Midland: Weathering the Downturn in Crude Oil Prices

“Over 130,000 jobs have been directly added to the upstream oil and gas industry in Texas over the course of the expansion now coming to an end. A realistic assessment suggests that we are going to lose at least 50,000 of those jobs over the course of this contraction, and frankly that number could be higher,” Ingham told attendees at a media luncheon in Houston Feb. 2.

Ingham added that before the contraction is over, operating rigs in the state are likely to number as few as 300, well under the November 2014 average of 904.

“In other words, we stand to lose two-thirds of the rigs at work over the course of this downturn,” Ingham said.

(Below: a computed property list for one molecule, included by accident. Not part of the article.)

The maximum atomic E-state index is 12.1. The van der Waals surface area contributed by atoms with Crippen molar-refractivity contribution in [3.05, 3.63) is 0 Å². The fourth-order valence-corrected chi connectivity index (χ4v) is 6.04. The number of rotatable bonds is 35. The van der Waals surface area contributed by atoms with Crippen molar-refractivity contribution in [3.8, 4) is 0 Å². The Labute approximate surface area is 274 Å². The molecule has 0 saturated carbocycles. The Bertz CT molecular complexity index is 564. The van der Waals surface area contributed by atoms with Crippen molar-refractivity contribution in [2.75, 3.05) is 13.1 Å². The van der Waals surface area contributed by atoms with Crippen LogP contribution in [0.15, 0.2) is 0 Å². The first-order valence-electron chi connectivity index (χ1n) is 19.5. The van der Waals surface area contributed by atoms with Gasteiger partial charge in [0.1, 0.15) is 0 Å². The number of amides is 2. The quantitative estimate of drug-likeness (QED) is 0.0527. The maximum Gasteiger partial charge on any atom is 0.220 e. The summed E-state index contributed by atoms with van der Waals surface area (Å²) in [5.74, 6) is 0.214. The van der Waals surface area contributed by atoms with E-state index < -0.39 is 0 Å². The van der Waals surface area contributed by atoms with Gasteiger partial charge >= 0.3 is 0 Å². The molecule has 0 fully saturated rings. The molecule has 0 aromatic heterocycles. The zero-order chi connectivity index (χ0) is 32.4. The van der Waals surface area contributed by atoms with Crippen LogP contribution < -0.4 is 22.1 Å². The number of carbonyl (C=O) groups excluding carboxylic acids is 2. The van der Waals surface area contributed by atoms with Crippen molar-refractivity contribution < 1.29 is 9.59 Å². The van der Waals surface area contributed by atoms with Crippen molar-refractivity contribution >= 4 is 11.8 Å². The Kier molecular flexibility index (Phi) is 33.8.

Like Barnett, Ingham suggested that a short-term contraction could allow cities like Midland, which has been subject to rampant growth due to the expansion of activity in the Permian Basin, to “catch its breath” for a while, but that a prolonged contraction in activity would be unwelcome.

Peaks and contractions are nothing new to the industry. Much of one’s perception of the market could depend on the length of time they have in the industry, a professor who had worked in the industry told Rigzone.

“So many people in the oil patch are scared. Older guys like me remember 1986 vividly. Young guys have only known good times. The propensity to save might not have been strong during this boom.”

Although Midland has fared well so far, prolonged low oil prices are likely to prompt more rig shut-ins and lay-offs, and it is not unreasonable to assume that Midland will eventually feel the pinch. Ultimately, it depends on when prices stage a recovery, and on this, few people claim to have a crystal ball. 


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